I have never met a person who loved their rental car company or the experience of turning up at an airport, waiting in line, paying a huge fee and then dealing with returns, airport shuttle buses and so forth not to mention half-washed and smelly cars. I think the closest parallel I have is the feeling I had for taxi cabs (inconvenient, smelly, expensive) before Uber. The rental car companies have a million scams to get more money out of you – mostly notably the gasoline scam. They either ask you to fill up your tank before returning the car (and gauge you if you don’t) or they pre-sell you “cheap” gas but when you factor in that you never return your car with a totally empty tank is also a scam.
And leave aside the fact that it’s very hard to rent cars if you’re below 25.
You simply can’t build a long-term great company by duping customers and with the top three rental car companies controlling 90+% of the market their behavior won’t change. It’s a classic “innovator’s dilemma,” making this market ripe for disruption.
Surely the startup can do better. I’ve looked at many companies trying to disrupt this market and I’ve seen very interesting solutions and feel certain one or a few will stick and become big. But it wasn’t until I met the team from Skurt that I felt compelled to invest. They found a model to transform the entire experience and deliver a mobile-first product that is as good as using Hotel Tonight or Hipmunk (in fact, the founder & CEO of Hipmunk liked the product so much he invested!).
The founder & CEO of ProductHunt loved it, too.
Like many of you I read the Is Web Summit a Scam article making the rounds this week. I have attended Web Summits three times – it is not a scam. Let me get that out of the way. It’s a big conference and all big conferences charge money, make money and serve a diverse set of needs.
I even wrote about my experiences attending Web Summit, something I rarely ever write about. I have absolutely no affiliation with the event, no economic interests and had no other reason for writing about Web Summit other than as a person who has to attend many events for my professional life I found it to be the most meticulously plan and run and intent upon serving its audience of any major event I had attended. There is simply no way that an event grows from 400 people to 22,000 in 4 years without doing some things right.
The founder of the event, Paddy Cosgrave, smartly responded to the critics in a post I just read this morning.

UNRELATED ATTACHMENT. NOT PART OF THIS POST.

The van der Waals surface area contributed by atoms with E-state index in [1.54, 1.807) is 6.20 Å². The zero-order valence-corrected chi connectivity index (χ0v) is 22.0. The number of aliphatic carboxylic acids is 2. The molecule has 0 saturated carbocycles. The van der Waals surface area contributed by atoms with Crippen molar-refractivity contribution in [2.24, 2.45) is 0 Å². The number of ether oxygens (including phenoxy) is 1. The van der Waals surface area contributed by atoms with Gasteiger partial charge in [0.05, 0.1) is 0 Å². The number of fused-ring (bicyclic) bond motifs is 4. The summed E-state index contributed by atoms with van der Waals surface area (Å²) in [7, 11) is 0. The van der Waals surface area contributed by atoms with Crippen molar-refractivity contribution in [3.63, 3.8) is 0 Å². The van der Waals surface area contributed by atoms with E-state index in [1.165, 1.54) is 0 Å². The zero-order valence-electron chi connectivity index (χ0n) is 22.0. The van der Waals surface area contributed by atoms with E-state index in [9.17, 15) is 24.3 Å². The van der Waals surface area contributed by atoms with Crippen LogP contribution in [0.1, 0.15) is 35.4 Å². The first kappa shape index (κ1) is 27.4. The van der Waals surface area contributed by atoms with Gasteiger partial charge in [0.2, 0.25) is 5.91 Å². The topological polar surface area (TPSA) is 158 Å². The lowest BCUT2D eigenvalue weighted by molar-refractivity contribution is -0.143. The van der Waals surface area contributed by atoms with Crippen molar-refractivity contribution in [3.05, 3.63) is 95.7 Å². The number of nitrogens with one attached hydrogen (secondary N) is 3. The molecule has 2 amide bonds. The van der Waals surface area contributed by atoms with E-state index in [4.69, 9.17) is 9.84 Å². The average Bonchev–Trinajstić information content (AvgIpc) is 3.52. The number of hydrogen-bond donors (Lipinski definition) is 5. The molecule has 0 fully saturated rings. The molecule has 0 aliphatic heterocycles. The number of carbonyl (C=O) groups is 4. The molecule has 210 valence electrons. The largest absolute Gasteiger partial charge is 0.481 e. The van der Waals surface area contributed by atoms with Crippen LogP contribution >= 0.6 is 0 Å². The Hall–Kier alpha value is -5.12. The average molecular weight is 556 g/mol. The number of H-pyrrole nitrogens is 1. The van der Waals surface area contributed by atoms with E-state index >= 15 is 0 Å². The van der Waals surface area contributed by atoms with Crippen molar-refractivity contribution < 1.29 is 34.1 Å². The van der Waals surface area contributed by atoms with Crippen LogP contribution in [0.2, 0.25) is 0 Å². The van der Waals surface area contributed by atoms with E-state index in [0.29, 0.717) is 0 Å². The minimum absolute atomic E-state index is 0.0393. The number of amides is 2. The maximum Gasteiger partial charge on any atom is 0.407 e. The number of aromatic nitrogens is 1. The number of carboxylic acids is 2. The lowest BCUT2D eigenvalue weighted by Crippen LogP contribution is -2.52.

What Can You Do if a VC Pulls Their Term Sheet?
I was asked to answer this exact question on Quora and I did so some time ago. The beauty of evergreen content is that it resurfaces all the time and it is as relevant today as it was years ago when I answered it. One of my favorite ways to resurface content is when I see people on Twitter put out a Tweet linking to an old post. Tech Tidbits did this with this Quora answer and also linked to a Pinterest board with my quote, which I love.
Sorry for using fuck two posts in a row. This isn’t Dave McClure secretly taking over Mark’s blog. I’m just writing verbatim what I wrote in a Quora response years ago.
So, what can you do?
Legal actions = zero.
A term sheet is not a legally binding document.
Retribution actions = lots.
But why bother. There are bad people in life, yes. But the negative cycles you’ll spend on trying to bad-mouth somebody aren’t worth the effort.
Something is rotten in tech startup land. Don’t call me a hater for saying so. It’s not that I’m anti innovation or a disbeliever in disruption or calling it a full-scale bubble or saying every darling startup is going to fail. None of those.
Somebody posted too many party fliers. The uninvited crowds have all turned up. The people here don’t respect your parents’ furniture, are throwing beer cans in your back yard and there’s a dude passed out face down in your sister’s bedroom. About an hour ago he thought he was invincible. That he defied the laws of gravity. He turned up for the fun but went too hard, too early.
There’s no one sane I know any more who doesn’t privately say that things have gotten out of hand. Few like to say so publicly.
And I blame unicorns.
Not the successful companies themselves but the entire bullshit culture of swash-buckling startups who define themselves by hitting some magical $1 billion valuation number and the financiers who back them irrespective of metrics that justify it. Unicorn has become part of our lexicon in a sickening way and will no doubt become part of the history we tell about how things got so out of control again.
One of the least understood parts of the venture capital industry and venture capital firms is how investment decisions actually get made. The truth is that each firm is different and there isn’t one standard but over the years I’ve talked with enough of my peers to get sense of how many firms work.
Often if it’s a bigger firm (say 4 partners or more) and it’s a super small investment for their fund size (let’s say $250-500k when they normally invest $5-7 million) they will just require 1 or 2 partners to decide. For anything that would be considered a normal investment for the partnership most firms try to make sure every partner has seen the deal and has a chance to weigh in. That’s why the investment process begins with a partner meeting and if they really believe in your business then they “champion you” by inviting you to a full partner meeting.
What happens next feels like a black box to outsiders. They only know if they get a yes, no or “I need to do more work” after that process. Some firms have formal voting structures but in my experience most don’t.